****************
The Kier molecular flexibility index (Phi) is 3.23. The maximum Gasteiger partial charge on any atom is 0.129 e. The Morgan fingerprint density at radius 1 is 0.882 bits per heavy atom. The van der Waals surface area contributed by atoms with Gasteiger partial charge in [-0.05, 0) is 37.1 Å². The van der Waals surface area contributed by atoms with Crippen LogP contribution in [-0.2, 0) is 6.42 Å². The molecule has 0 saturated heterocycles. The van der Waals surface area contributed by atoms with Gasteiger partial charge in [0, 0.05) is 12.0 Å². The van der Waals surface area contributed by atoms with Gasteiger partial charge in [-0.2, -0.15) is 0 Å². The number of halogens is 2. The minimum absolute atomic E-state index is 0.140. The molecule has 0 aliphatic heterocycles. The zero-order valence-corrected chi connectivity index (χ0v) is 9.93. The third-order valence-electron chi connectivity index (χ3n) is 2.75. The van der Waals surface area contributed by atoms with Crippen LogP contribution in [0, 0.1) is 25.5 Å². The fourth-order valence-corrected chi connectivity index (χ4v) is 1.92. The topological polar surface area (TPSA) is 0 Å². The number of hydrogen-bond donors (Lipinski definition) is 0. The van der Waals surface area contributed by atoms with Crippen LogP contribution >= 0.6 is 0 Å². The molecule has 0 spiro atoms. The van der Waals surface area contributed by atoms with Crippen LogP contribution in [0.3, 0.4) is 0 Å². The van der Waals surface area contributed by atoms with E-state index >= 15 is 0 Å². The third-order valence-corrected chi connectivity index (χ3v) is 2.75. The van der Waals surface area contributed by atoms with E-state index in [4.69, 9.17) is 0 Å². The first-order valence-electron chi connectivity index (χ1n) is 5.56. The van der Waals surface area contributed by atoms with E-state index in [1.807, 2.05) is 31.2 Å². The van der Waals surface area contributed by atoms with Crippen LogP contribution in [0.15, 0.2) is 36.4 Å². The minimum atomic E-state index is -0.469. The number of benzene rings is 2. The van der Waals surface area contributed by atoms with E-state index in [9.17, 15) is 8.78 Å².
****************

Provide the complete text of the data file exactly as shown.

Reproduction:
The Kier molecular flexibility index (Phi) is 3.23. The maximum Gasteiger partial charge on any atom is 0.129 e. The Morgan fingerprint density at radius 1 is 0.882 bits per heavy atom. The van der Waals surface area contributed by atoms with Gasteiger partial charge in [-0.05, 0) is 37.1 Å². The van der Waals surface area contributed by atoms with Crippen LogP contribution in [-0.2, 0) is 6.42 Å². The molecule has 0 saturated heterocycles. The van der Waals surface area contributed by atoms with Gasteiger partial charge in [0, 0.05) is 12.0 Å². The van der Waals surface area contributed by atoms with Gasteiger partial charge in [-0.2, -0.15) is 0 Å². The number of halogens is 2. The minimum absolute atomic E-state index is 0.140. The molecule has 0 aliphatic heterocycles. The zero-order valence-corrected chi connectivity index (χ0v) is 9.93. The third-order valence-electron chi connectivity index (χ3n) is 2.75. The van der Waals surface area contributed by atoms with Crippen LogP contribution in [0, 0.1) is 25.5 Å². The fourth-order valence-corrected chi connectivity index (χ4v) is 1.92. The topological polar surface area (TPSA) is 0 Å². The number of hydrogen-bond donors (Lipinski definition) is 0. The van der Waals surface area contributed by atoms with Crippen LogP contribution >= 0.6 is 0 Å². The molecule has 0 spiro atoms. The van der Waals surface area contributed by atoms with Crippen LogP contribution in [0.3, 0.4) is 0 Å². The van der Waals surface area contributed by atoms with E-state index >= 15 is 0 Å². The third-order valence-corrected chi connectivity index (χ3v) is 2.75. The van der Waals surface area contributed by atoms with E-state index in [4.69, 9.17) is 0 Å². The first-order valence-electron chi connectivity index (χ1n) is 5.56. The van der Waals surface area contributed by atoms with E-state index in [1.807, 2.05) is 31.2 Å². The van der Waals surface area contributed by atoms with Crippen LogP contribution in [0.15, 0.2) is 36.4 Å². The minimum atomic E-state index is -0.469. The number of benzene rings is 2. The van der Waals surface area contributed by atoms with E-state index in [9.17, 15) is 8.78 Å².